There are a number of ways to measure the speed of sound in air. Some use simple equipment, and others use computer- or calculator-based technology. A common, non-technical method uses a tuning fork to set up resonance in a column of air. The length of the resonating air column, along with the frequency of the tuning fork, is used to calculate the speed of sound.
Microphones and computer- or calculator-based technology provide other methods. Experiment 24, Speed of Sound, in our Physics with Vernier lab book uses such a method. In this experiment, a microphone records an initial sound and one or more echoes as the sound travels up and down the tube. The time between the initial sound and the echoes, along with the length of the tube, is used to calculate the speed of sound.
Using a microphone and calculating an FFT
Logger Pro software can be used to perform a Fast Fourier Transform (FFT) analysis on a set of data. The FFT tells you the amplitudes and frequencies of a collection of sine waves that, when added together, would sound the same as the original waveform. An FFT can also be used to measure the speed of sound by determining the fundamental frequency of a column of air. For example, take a 1-m section of PVC and close off one end. Loosely place a cap over the other end. When the loose cap is quickly removed, a low-pitched sound is produced.
Waveform generated when one end of a closed PVC pipe is quickly removed
If an FFT calculation is performed, the fundamental frequency of the sound can be determined. In this example, the fundamental frequency is 85 Hz. The wavelength of this sound is approximately four times the length of the column. In this example, the speed of sound is 4 * 1 m * 85 Hz, or 340 m/s.
FFT of waveform generated with PVC pipe
This method can be applied to other columns of air, such as a 20-mL syringe. To try this, push the plunger all the way into the cylinder. Seal the open end with a finger. With the other hand, quickly pull the plunger out of the syringe. A high-pitched “pop” will be heard. Here is a sample set of data showing the raw waveform and the FFT. In this example, the fundamental frequency of the sound is 928 Hz. The length of the syringe is 8.6 cm. Therefore, the speed of sound of the air in the syringe is 4 * 0.086 m * 928 Hz, or 319 m/s. (If we corrected for the effective length of the tube (L=l+0.4 d), we would get a velocity of 348 m/s.)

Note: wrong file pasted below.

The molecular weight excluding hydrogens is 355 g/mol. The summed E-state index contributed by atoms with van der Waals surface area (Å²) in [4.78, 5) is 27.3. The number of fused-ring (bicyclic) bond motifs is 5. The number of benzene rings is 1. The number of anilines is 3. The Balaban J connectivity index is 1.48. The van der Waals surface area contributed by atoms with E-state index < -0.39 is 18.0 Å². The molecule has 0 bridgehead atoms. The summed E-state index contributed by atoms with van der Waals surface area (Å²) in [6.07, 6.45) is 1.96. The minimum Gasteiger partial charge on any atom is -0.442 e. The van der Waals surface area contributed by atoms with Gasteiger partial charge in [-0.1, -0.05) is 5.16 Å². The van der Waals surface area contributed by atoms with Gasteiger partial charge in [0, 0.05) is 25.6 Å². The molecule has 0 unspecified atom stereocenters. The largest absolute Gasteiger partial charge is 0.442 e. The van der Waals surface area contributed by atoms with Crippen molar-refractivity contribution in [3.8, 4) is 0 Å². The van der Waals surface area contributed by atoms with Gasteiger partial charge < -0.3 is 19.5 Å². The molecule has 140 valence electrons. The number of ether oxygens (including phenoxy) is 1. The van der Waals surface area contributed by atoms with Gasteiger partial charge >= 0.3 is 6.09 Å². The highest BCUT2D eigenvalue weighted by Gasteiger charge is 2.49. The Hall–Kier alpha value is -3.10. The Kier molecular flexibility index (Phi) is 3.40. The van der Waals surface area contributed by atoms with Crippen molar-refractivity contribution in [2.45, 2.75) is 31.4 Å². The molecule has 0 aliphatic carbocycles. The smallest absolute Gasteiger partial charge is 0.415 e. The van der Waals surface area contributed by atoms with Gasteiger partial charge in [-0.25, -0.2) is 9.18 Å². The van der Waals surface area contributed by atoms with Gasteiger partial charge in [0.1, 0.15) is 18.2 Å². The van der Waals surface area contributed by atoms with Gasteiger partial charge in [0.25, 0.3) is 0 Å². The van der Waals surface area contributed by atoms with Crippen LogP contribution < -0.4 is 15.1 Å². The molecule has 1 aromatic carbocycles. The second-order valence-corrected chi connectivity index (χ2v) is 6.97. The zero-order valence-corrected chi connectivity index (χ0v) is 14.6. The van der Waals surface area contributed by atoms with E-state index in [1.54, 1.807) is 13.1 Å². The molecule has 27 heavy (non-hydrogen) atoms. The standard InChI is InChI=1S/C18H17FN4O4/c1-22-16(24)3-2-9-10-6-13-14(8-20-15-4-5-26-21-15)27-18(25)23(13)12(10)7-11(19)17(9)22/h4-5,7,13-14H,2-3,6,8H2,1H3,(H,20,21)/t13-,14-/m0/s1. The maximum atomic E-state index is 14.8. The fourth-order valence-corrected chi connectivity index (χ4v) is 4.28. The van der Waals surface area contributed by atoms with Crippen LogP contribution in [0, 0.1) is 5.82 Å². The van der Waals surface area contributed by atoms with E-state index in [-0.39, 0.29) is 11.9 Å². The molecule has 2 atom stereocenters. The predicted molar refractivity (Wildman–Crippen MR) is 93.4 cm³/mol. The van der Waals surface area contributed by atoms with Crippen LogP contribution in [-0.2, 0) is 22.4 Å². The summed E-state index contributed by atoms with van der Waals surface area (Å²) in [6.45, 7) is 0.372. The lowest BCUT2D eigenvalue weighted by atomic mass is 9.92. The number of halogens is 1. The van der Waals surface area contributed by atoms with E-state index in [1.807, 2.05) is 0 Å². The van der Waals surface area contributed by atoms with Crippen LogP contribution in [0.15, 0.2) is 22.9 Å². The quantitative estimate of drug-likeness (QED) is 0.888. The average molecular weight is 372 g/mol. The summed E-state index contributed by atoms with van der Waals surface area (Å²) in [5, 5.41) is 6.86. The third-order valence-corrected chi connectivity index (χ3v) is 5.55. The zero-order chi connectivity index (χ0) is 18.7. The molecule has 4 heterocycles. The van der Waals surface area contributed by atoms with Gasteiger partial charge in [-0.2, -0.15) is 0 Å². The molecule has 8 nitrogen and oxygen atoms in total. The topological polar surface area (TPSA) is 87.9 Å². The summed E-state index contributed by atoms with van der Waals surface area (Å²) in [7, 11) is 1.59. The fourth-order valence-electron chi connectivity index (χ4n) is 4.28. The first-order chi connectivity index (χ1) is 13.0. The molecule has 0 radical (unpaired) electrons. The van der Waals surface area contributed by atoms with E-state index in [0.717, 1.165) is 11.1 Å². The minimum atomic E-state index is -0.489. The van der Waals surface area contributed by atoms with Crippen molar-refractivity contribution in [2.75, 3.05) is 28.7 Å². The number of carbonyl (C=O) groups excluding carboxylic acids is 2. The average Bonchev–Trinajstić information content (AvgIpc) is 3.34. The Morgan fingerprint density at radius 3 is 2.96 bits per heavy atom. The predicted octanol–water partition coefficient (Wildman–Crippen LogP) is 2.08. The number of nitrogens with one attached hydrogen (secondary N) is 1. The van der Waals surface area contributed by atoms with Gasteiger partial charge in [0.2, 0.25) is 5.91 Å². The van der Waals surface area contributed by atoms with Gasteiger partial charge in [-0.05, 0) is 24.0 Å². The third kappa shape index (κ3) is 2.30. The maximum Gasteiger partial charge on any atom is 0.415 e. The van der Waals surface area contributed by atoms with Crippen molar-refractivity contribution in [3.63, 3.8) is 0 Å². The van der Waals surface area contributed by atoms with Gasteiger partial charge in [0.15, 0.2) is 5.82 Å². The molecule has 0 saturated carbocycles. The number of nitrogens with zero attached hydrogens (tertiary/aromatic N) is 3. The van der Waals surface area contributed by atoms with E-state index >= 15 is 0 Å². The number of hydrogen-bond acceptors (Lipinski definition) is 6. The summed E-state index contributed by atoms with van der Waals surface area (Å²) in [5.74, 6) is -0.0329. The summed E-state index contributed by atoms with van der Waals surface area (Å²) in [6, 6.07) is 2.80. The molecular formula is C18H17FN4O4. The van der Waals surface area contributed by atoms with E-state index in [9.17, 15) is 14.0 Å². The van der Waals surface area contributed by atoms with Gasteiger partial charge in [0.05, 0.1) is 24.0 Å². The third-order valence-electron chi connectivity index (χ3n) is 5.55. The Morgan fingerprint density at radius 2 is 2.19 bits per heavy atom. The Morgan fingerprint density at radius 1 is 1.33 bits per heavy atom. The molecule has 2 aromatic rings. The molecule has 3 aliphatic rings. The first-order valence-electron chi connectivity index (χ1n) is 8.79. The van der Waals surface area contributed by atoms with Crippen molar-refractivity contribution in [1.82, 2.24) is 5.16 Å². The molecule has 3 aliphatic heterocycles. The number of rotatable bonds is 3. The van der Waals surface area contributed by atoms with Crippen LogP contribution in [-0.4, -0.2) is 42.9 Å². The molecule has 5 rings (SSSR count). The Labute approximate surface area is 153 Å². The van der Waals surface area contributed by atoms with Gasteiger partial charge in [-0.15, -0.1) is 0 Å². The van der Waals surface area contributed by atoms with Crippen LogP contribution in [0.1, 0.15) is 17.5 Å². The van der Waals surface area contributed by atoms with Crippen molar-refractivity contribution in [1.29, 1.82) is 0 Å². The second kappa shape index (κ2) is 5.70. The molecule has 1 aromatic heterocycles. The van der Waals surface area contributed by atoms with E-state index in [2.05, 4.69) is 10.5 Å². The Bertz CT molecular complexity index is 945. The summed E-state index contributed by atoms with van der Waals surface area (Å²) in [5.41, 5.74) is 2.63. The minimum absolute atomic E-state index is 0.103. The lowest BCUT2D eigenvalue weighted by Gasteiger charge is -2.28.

Waveform and FFT for the “pop” created as a plunger was pulled out of a syringe
Measure the speed of sound with a Gas Pressure Sensor
The 20-mL syringe mentioned above is provided with our Gas Pressure Sensor. Set up an experiment to collect pressure as a function of time. Set the experiment length to 0.2 s and the sample rate to 10,000 Hz or higher. Set triggering so that data collection begins as the pressure falls. Start the data collection and quickly pull out the plunger. A graph will show a rapidly dropping pressure and a faster return to atmospheric pressure. The region of the graph where the pressure is returning to atmospheric pressure appears to show noise. Zooming in on this region reveals a periodic variation in the pressure. The Gas Pressure Sensor is detecting a change in pressure due to the sound wave traveling up and down the syringe. It should be possible to calculate the speed of sound from this data. The time interval between the first peak and the tenth peak is 0.011 s 2, therefore, the period of the oscillation is 0.0011 s and the frequency is 909 Hz. The speed of sound would be 4 * 0.086 m * 909 Hz, or 313 m/s (which corrects to 342 m/s).
Gas pressure data collected as a plunger is pulled completely out of a syringe
Zooming in on the region where the pressure returned to atmospheric level
These graphs show data collected with a LabPro and Logger Pro software. The experiment can also be done with a TI Graphing Calculator and the DataMate or Physics programs. Since you cannot store as many points on the calculator, the experiment has to be designed to record only the region of interest. This is done by starting the data collection as pressure returns to atmospheric pressure. Set the sample intervals as small as possible. If you are using LabPro or CBL 2, set the interval to 0.0001 s. If you are using the original CBL, set the interval to 0.00164 s. Set the number of data points to 200. Set triggering to occur as the pressure increases and the trigger level reaches 40% of the atmospheric pressure.